Church Lenders Directory

How Are We Going To Pay For That?

By Doug Turner

As a former pastor and a consultant for a company that has conducted literally thousands of capital campaigns for churches, I am often asked tough questions. Those questions range from, "How do I pay for our new worship facility?" to "Are loans or bonds a good option to finance our project?"

Financing the ministry and future vision of your church is an important topic to explore. There are several primary financing options available to churches. The first and most obvious is a bank loan or line of credit. Bank loans are often pursued by churches because they provide quick money to pay building and planning costs. A loan can jump start a project and build momentum for it by providing funds for construction quickly. Lenders recommend that no more than 30% of the church's income be allocated to service debt.

Loans, however, come at a cost. First, closing costs to obtain the loan will not be recovered. Those funds are not an investment in the ministry of the church, but a fee to the bank. Carefully analyzing the cost of the loan in terms of any other debt the church may be servicing is an important step. Another consideration with a loan is that in most cases, 50% of the interest is paid in the first five years of the loan. If the loan is refinanced or reviewed, the interest is again placed at the front end of the loan.

Another common financing option is bonds, either held entirely by the church or held by the church and the public. Bonds are attractive because they can usually be financed for a longer term than a traditional loan. In addition, most are fixed loans that will not need to be reevaluated. Bonds are usually financed at a lower interest rate than a traditional loan, which makes them attractive. Church and community members receive the benefit of participating in a financial investment, which can generate a sense of ownership in the building project.

In order for bonds to be an effective tool for generating revenue, the bonds must be sold to someone. Generally there is no guarantee they will be sold. Rather, "best efforts" to sell is common terminology that the bond company uses to communicate their responsibility in the transaction. While participating in an investment is a positive aspect of bonds, most churches do not plan to pay bond debt for 15- 20 years. Instead churches often pay them off early, which eliminates the investment tool and sometimes causes ill will among persons relying on the investment. Finally, bonds must be considered as debt the church needs to manage until the bonds are called and paid.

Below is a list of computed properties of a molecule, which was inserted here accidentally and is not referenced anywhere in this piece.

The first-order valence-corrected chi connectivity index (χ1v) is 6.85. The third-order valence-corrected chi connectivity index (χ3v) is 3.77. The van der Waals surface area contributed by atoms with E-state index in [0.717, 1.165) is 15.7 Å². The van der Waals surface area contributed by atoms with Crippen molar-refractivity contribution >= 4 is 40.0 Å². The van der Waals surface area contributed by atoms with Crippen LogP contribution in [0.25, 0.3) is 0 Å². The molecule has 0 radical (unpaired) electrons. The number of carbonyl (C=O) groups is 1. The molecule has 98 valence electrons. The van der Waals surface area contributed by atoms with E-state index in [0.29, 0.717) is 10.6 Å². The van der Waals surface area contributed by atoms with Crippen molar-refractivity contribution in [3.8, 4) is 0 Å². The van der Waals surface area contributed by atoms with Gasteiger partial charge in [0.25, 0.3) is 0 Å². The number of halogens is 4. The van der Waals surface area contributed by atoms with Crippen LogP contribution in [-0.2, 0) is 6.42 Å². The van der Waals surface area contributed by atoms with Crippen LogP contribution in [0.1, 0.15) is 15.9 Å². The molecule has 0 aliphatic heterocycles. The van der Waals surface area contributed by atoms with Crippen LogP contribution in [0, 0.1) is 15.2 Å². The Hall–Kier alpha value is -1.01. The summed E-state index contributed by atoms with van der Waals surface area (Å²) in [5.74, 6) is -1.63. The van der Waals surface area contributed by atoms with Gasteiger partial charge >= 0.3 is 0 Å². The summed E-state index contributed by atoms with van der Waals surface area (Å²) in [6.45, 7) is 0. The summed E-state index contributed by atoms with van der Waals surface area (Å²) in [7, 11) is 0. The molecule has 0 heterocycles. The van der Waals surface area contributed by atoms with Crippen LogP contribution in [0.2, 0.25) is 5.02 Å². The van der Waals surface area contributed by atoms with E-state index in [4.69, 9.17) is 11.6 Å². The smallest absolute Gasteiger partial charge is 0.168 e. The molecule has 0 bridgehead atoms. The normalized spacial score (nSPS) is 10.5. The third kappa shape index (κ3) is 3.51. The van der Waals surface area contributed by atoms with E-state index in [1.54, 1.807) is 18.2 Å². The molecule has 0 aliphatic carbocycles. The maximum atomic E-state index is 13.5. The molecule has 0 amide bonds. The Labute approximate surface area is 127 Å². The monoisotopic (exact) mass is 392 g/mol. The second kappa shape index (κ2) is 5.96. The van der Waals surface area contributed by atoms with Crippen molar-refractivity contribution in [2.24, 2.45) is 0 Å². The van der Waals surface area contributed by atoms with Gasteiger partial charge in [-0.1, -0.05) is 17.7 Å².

Capital stewardship campaigns are a third means to generate funds for building expansion. Unlike bank loans and bonds, a capital stewardship campaign does not generate debt service for the church. Rather, a campaign solicits pledges that will be honored over a three year giving period. Instead of paying interest to a bank or bond company, the fee paid to professional stewardship counsel is often the same or even less than closing costs or bond fees. By staying out of debt, dollars are freed for use for other ministry purposes because no additional strain is placed on the annual operating budget of the church.

Capital stewardship campaigns do entail upfront costs, such as the fee for professional counsel and campaign expenses (e.g. video, event refreshments, newsletters). The very best counsel will identify costs in full – no hidden costs or surprises. The AAFRC (American Association of Fundraising Counsel) code of ethics prohibits contracts providing for a contingent fee, a commission, or a fee based on percentage of funds raised. A capital stewardship campaign consultant will help you identify and manage expenses throughout the process, practicing faithful stewardship during each step.

The most powerful advantage of a capital stewardship campaign, however, is not financial but spiritual. A capital stewardship campaign is the only financing option that focuses on raising faithful stewards through stewardship awareness activities and biblical education. The cornerstone of a campaign is communicating the vision of the church and asking individuals to pray about how they will each participate in its mission. Staff, lay leaders, and volunteers will give time and talent to share the vision and increase the ministry of the church. In my experience, the investment of growing stewards as a means to expand the ministry of the church through a capital stewardship campaign is priceless.
In order to accomplish the strategic plan for the church and its facilities, a combination of financing options may be necessary. Often projects require some level of borrowing. But the right blend of capital dollars raised and dollars borrowed will provide the momentum needed, while preventing the church from being strapped by debt for years to come. In this way, the leadership of the church not only encourages good stewardship but also practices it by taking advantage of short-term borrowing options and investing in the spiritual lives of its members.

"How are we going to pay for it?" does not need to be a paralyzing question. Options exist that can help further the ministry of your church, vitalize your vision, and build faithful stewards.

Doug Turner is the president of RSI Church Stewardship Group. Since he joined RSI in 1991, he has personally led more than 120 successful capital stewardship campaigns generating in excess of $430 million, and provided management overview to over 1,200 campaigns. Prior to joining RSI, Doug served as a senior pastor for 14 years, successfully leading his congregation through two capital stewardship campaigns. He can be reached at doug@viscern.com or visit www.rsiworshipfacilities.com.